Biggs played a big game with an aggressive style despite his frame of 5’8, 180 lbs. Before players like Ennis, Gerbe and St. Louis were able to show the NHL that there is indeed room for smaller players, Biggs was relegated to being a scoring legend in the AHL and IHL. He spent one season skating for the Amerks, with 88 points in only 65 games in 90-91. Don played only one NHL game in 84-85, and five years later the Flyers gave him a look for 11 games, where he netted two goals and no assists. He was the AHL scoring champ and MVP in 92-93 for the Binghamton Rangers, with an astounding 138 points in 78 games. This team also featured youngsters Sergei Zubov and Alexei Kovalev in their playoff run that year, as Biggs performed like a man possessed.
Don’s son, Tyler Biggs, was the 22nd pick in the draft this year by the Toronto Maple Leafs. Don finished his career with 1,159 points in 1,083 AHL/IHL games.
Metcalfe was a first round pick, 20th overall, by the Oilers in the 1985 draft. He played in 2 NHL games in 87-88, but, just like Biggs, there wasn’t much room for him on the powerhouse Edmonton squad. Ultimately, he was part of a trade which included a draft pick that the Sabres ended up using to select Donald Audette. Metcalfe played in one game for the Sabres in 87-88, picking up his first point. At 20 years old, he likely didn’t envision that he would go on to play in only 16 more NHL games in his career.
“Metter” spent 9 seasons on and off with the Amerks, where he was always a fan favorite. You can still spot Rochester fans sporting his jersey at games to this day. Scott played a very rugged and physical game, and he could trade fists with the best of them. Any time he skated onto the ice, the fans knew chances were high that he would either be pasting an opponent into the boards, setting up an Amerks goal, selecting and punishing a dance partner, or scoring a clutch goal. More importantly, his level of play always elevated during playoff time. Metcalfe displayed above average talents in all facets of the game, both offensively and defensively, and could have been an excellent 3rd or 4th liner in the NHL. Without the opportunity of a full NHL season, who knows how well his talents could have translated?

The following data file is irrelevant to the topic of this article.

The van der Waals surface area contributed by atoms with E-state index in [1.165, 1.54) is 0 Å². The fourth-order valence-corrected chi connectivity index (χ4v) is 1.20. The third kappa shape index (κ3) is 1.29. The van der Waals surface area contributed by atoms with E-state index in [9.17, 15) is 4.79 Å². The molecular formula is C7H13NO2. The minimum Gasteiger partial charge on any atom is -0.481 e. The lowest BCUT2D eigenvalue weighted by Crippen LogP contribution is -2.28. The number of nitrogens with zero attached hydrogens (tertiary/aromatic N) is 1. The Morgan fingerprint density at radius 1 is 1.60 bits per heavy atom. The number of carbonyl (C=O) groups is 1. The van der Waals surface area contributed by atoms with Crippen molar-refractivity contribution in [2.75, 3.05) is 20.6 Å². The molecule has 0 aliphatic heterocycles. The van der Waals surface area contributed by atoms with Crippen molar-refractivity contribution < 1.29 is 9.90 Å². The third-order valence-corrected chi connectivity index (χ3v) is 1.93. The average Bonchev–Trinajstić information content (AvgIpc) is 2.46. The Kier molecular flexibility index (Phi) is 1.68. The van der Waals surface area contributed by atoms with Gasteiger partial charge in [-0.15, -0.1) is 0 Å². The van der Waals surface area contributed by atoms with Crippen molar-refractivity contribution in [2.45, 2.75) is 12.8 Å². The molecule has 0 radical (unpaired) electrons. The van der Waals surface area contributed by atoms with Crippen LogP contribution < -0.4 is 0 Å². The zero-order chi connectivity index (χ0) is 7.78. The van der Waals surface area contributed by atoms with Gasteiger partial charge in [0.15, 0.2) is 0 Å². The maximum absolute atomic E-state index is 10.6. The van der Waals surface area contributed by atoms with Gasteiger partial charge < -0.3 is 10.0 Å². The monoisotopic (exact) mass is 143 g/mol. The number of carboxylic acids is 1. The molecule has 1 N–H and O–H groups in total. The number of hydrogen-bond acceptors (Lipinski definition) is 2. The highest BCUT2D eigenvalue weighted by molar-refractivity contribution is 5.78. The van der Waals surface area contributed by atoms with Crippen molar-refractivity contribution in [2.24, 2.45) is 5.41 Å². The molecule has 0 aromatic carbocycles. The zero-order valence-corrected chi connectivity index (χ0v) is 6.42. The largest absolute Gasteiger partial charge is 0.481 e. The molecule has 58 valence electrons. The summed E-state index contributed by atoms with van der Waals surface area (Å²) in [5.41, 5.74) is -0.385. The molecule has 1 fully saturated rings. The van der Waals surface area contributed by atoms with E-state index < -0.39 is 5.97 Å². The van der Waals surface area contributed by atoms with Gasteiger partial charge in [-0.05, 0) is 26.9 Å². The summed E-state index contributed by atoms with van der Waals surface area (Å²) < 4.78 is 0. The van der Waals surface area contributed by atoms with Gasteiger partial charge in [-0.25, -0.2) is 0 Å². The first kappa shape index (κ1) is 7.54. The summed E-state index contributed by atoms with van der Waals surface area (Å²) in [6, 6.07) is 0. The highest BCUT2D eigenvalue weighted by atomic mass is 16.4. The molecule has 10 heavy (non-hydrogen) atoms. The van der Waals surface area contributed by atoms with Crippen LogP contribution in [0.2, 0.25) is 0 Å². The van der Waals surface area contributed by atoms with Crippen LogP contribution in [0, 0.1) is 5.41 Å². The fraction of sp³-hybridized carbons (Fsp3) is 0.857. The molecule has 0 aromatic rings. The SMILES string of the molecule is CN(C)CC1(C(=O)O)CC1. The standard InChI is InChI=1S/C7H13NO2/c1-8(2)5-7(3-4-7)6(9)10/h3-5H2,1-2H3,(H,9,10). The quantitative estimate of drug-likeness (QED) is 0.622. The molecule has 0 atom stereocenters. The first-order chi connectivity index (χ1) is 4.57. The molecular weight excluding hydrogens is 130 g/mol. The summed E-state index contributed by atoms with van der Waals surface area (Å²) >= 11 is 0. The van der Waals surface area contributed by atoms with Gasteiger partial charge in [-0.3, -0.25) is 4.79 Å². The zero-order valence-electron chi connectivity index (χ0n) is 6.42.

With 14 points in 19 playoff games in the 95-96 season, he was a critical element on a team that beat Portland in the finals to win the Calder Cup. That team was coached by John Tortorella, and featured the likes of Rumun Ndur, Wayne Primeau, Brian Holzinger, Scotty Nichol, and Dixon Ward.
Littman was a 2-time All Star while at Boston College, and became a low round pick of the Sabres in the 1987 draft. In his first 2 full seasons with the Amerks, he was the winner of the Hap Holmes Award for lowest GAA in the AHL (he had to share the award in 90-91 with my favorite all-time hockey player name – Darcy Wakaluk). In those 2 years, he went 61-33-14, meaning he only lost in 30% of the games he played.
He played in 2 winless NHL games with the Sabres. At the time, the Sabres were already juggling Wakaluk, Daren Puppa, Tom Draper, and Clint Malarchuk between the pipes. In hopes of improving his big league chances, Littman was traded to the expansion Tampa Bay Lightning, where he gave up 7 goals in his 3rd and final NHL game.
David played intelligently, and his execution of covering the shooting the angles extremely well gave him an obvious edge. He was also one of the best stick handling goalies I have ever saw. This shows in the 14 assists he picked up in his short Rochester tenure. Such a brilliantly sound goalie, I had always held hope that an NHL team would have given him at least a backup role for a season, which never occurred. Currently, Littman is a producer for the EA Sports NHL series, and contributes blogs for The Hockey News from time to time.